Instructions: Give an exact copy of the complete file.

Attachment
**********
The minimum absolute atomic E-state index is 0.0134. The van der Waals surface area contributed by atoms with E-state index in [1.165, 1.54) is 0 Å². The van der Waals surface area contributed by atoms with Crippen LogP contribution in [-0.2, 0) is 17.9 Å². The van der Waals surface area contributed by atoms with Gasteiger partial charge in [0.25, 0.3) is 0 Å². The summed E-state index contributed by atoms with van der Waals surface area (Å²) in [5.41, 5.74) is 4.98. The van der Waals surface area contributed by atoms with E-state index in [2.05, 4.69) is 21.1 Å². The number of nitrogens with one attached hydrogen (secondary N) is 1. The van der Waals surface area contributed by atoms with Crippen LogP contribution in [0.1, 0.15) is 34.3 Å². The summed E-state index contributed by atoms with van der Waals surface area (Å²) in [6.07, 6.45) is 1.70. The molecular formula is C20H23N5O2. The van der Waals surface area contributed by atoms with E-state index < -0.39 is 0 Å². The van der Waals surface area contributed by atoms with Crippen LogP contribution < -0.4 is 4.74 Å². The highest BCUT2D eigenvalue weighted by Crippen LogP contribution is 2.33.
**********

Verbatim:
The minimum absolute atomic E-state index is 0.0134. The van der Waals surface area contributed by atoms with E-state index in [1.165, 1.54) is 0 Å². The van der Waals surface area contributed by atoms with Crippen LogP contribution in [-0.2, 0) is 17.9 Å². The van der Waals surface area contributed by atoms with Gasteiger partial charge in [0.25, 0.3) is 0 Å². The summed E-state index contributed by atoms with van der Waals surface area (Å²) in [5.41, 5.74) is 4.98. The van der Waals surface area contributed by atoms with E-state index in [2.05, 4.69) is 21.1 Å². The number of nitrogens with one attached hydrogen (secondary N) is 1. The van der Waals surface area contributed by atoms with Crippen LogP contribution in [0.1, 0.15) is 34.3 Å². The summed E-state index contributed by atoms with van der Waals surface area (Å²) in [6.07, 6.45) is 1.70. The molecular formula is C20H23N5O2. The van der Waals surface area contributed by atoms with E-state index < -0.39 is 0 Å². The van der Waals surface area contributed by atoms with Crippen LogP contribution < -0.4 is 4.74 Å². The highest BCUT2D eigenvalue weighted by Crippen LogP contribution is 2.33.